Luke’s Europe Trip: Dispatch #3 (Plan your Illegal Activities Ahead: Unofficial Visit to Paris’ Underground)
* Disclaimer: As is becoming the norm with Luke’s contributions, TheExpeditioner.com hereby takes no responsibility for your imprisonment, injury or death as a result of mimicking any of the following actions described in this article
People say that the land beneath Paris is like Swiss cheese. Outside the frequented subway, most tourists and residents spend their lives aware of only the Paris aboveground. But beneath the thin slice of city on the crust is a vast city below known only to a few.
Since the start of the Middle Ages, Paris has been built just as much underground as it has above. As deep as 30 meters below the city, subways, sewers, telephone grids, quarries, water lines, bomb shelters, crypts and tunnels for both the living and the dead form one of the largest man-made underground networks on the planet.
Just before the 19th century, Paris public health officials ordered all the cemeteries inside Paris closed. The remains of some six million dead, three times the current living population of Paris, needed to find a new final resting place. A network of quarries below the city was the decided destination for the bones.
If you have ever wondered now much space six million skeletons take up, the answer is a massive amount. Le Tombe-Issorie, now simply known as Les Catacombes, is a city for the dead below the city for the living. These anonymous bones are stacked underground in macabre arrangements.
Visitors are welcome in select areas of the catacombs, but because of its massive size, most of it remains forgotten. Or at least, forgotten to public.
The forgotten maze of taverns and passageways in the catacombs has spawned a class of people called cataphiles, or catacomb lovers. Using old maps of the quarry, and using technology to make digital layouts, these youthful lawbreakers have become masters of this underground world. Equipped with headlamps and knowledge of these forbidden caverns, they escape to Paris’ underground where they gather in groups around campfires, drinking beer, playing guitar and, of course, making crapes.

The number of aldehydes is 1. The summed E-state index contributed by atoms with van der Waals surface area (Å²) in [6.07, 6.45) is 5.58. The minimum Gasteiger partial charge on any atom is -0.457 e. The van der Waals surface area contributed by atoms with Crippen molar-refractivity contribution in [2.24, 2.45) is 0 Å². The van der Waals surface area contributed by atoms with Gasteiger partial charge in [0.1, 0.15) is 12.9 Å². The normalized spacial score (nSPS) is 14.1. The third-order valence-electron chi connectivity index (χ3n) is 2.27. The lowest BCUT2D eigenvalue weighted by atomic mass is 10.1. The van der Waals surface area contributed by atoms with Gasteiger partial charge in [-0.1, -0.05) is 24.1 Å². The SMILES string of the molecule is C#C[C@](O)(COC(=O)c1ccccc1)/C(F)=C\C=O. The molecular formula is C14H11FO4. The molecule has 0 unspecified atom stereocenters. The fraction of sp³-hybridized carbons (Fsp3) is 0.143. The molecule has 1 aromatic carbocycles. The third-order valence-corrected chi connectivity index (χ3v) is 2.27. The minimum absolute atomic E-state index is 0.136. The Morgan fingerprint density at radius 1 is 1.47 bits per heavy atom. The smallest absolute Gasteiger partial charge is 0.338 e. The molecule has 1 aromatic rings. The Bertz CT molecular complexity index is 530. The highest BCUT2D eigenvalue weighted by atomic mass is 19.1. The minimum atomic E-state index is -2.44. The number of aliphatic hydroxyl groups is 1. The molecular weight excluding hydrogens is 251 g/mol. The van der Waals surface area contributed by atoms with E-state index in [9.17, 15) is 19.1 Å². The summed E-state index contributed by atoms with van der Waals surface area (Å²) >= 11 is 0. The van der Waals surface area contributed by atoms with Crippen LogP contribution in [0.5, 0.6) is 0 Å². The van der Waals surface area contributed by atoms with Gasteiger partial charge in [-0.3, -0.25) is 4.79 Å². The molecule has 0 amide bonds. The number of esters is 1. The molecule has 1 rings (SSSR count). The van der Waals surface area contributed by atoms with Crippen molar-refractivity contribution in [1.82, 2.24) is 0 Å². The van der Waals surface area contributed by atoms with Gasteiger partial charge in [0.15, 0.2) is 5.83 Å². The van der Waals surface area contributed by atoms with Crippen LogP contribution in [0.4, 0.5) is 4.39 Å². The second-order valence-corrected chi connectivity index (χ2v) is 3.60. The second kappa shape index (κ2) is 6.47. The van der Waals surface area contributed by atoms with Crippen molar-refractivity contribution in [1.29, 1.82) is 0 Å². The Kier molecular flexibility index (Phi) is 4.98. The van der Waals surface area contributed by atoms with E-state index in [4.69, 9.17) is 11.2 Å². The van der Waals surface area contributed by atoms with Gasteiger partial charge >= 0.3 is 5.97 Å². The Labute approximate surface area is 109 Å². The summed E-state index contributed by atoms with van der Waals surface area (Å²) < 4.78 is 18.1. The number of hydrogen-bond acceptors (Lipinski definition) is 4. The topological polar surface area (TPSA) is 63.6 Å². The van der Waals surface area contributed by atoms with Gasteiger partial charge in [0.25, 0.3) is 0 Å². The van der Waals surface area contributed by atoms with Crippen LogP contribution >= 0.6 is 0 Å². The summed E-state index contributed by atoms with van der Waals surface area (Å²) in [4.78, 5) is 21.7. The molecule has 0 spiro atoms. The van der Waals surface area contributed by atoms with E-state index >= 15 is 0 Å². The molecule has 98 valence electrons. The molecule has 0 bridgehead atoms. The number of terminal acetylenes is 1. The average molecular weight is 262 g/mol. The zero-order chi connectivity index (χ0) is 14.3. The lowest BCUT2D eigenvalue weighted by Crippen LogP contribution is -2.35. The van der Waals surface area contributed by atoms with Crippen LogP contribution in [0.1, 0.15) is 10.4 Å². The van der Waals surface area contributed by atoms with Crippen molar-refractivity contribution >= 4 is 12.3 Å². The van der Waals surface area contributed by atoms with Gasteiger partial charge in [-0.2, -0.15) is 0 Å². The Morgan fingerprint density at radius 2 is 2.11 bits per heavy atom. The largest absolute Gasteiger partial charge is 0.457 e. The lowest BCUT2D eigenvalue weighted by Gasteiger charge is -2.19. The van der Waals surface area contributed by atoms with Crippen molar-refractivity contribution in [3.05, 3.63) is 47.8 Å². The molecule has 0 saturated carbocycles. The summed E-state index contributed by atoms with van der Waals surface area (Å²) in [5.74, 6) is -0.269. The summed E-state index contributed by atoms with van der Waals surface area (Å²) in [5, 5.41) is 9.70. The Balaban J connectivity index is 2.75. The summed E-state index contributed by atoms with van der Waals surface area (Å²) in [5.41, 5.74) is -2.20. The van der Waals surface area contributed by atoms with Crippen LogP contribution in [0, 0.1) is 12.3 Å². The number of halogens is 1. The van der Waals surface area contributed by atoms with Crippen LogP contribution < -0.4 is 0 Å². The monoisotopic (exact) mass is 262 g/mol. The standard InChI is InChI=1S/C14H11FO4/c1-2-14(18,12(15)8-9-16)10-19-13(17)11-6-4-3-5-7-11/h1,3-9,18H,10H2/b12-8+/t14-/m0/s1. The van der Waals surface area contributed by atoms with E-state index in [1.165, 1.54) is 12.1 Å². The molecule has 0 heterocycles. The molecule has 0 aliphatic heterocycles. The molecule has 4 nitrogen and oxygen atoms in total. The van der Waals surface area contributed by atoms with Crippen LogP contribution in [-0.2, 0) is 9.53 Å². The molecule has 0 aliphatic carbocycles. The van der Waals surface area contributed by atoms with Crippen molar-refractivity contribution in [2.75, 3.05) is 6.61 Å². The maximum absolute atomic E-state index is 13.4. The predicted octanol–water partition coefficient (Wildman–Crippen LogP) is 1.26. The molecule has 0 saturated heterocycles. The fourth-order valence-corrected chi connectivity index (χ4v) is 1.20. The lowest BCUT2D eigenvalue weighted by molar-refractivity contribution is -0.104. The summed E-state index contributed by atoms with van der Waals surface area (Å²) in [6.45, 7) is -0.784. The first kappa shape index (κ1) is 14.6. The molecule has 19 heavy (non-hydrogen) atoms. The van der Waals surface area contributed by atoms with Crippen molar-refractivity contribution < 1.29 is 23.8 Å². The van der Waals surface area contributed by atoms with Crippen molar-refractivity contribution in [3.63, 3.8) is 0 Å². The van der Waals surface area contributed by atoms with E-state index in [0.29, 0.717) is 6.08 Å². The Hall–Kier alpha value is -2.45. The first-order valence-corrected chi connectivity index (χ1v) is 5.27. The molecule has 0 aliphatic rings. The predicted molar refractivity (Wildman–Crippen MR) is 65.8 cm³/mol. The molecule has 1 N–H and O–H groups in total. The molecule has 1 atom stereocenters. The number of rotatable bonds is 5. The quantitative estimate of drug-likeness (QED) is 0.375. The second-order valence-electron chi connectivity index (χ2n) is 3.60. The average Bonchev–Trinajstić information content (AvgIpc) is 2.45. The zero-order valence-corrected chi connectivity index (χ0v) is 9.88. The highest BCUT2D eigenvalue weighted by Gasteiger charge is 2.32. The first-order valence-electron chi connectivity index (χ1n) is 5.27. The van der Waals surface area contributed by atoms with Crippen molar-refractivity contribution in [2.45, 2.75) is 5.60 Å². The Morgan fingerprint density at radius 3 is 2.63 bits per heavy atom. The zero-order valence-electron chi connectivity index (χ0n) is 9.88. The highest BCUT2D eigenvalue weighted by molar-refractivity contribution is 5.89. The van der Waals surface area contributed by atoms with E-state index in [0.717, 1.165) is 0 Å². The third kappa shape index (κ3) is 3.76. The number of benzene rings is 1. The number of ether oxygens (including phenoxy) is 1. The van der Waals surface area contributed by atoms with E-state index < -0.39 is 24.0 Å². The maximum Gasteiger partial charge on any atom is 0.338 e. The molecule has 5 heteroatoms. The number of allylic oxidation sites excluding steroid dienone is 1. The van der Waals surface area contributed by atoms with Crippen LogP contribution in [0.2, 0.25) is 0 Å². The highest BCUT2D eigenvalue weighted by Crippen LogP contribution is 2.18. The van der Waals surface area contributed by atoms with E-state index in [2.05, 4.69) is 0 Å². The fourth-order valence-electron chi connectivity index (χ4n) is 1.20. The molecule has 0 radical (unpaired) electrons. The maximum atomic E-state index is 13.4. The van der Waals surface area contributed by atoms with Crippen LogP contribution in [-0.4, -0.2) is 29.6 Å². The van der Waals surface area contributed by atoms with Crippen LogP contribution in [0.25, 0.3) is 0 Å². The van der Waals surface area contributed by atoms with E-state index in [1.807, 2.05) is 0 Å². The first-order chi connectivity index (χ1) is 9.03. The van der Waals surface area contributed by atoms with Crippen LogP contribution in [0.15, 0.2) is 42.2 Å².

Though these groups normally number only a few, there have been underground concerts in these caverns with hundreds in attendance. The cataphiles are drawn here by the same force that has always drawn youth: an exciting place that they are forbidden by law from entering.
I first learned of the catacombs and their lovers at a bar in Paris’ Montmarte Quarter. In the same district where Picasso, Renoir and other artistic innovators famous enough to only need a last name, once drank wine and remade the world before blank canvasses, it seemed a good place to ask, “Can we make an unofficial visit to the catacombs?”
“Yes!” my friends answered, and we began to make plans.
But having only a short time left in Paris was not enough for these plans to be carried out and I left without a visit to them. I learned that when doing illegal things in Paris, you should give yourself at least a few days to plan properly. I was at least able to talk with Parisians who had been visitors to this underground world. They showed me photos and told me their tales.
Aboveground, Paris, like all big cities, can be hectic. Everyone is rushing to anywhere. But below ground, people can be and do as they like. Provided, of course, they don’t get caught. Liability behooves me to warn any would be unofficial visitors that any illegal activity carries with it an array of risks. The book, “Beneath Paris,” cautions appropriately:
Visiting subterranean Paris outside designated areas is not to be taken lightly. Authorization is imperative, as is strict adherence to safety regulations. Otherwise, intruders may be prosecuted, or worse. Serious accidents, deadly accidents, do happen. We will spare you an exhaustive list, but intruders run the risk of falling, drowning; being asphyxiated by toxic gases, being electrocuted; being crush by falling rocks, catching any number of infections, and getting lost.
Not finding a good cataphile guide in time, I opted not to run these risks. I would not recommend anyone taking them. Having said that, sound advice is not what stops risk-takers from taking risks. People run risks all the time for a thrill. We jump out of planes, attach bungee cords to ourselves and jump off bridges, and go careening down snow-covered peaks with one or two boards attached to our feet. Traveling, and just living, is risky.
Since the size of the catacombs makes it virtually unguardable, cataphiles will continue to visit, and if you talk to one of them, they will encourage you to join them and tell you that it is not risky if as long as you know what you are doing.
I have heard that said many times and seen both positive and negative outcomes happen to those uttering these words. So if I go to Paris again, an unofficial visit to the catacombs will certainly be something I will consider.
About the Author
Luke Maguire Armstrong lives in Guatemala directing the humanitarian aid organization, Nuestros Ahijados. His book of poetry, iPoems for the Dolphins to Click Home About (available for sale on Amazon.com) is especially enjoyed by people who “don’t read poetry.” (@lukespartacus)
Posted on April 06, 2010 by Luke Armstrong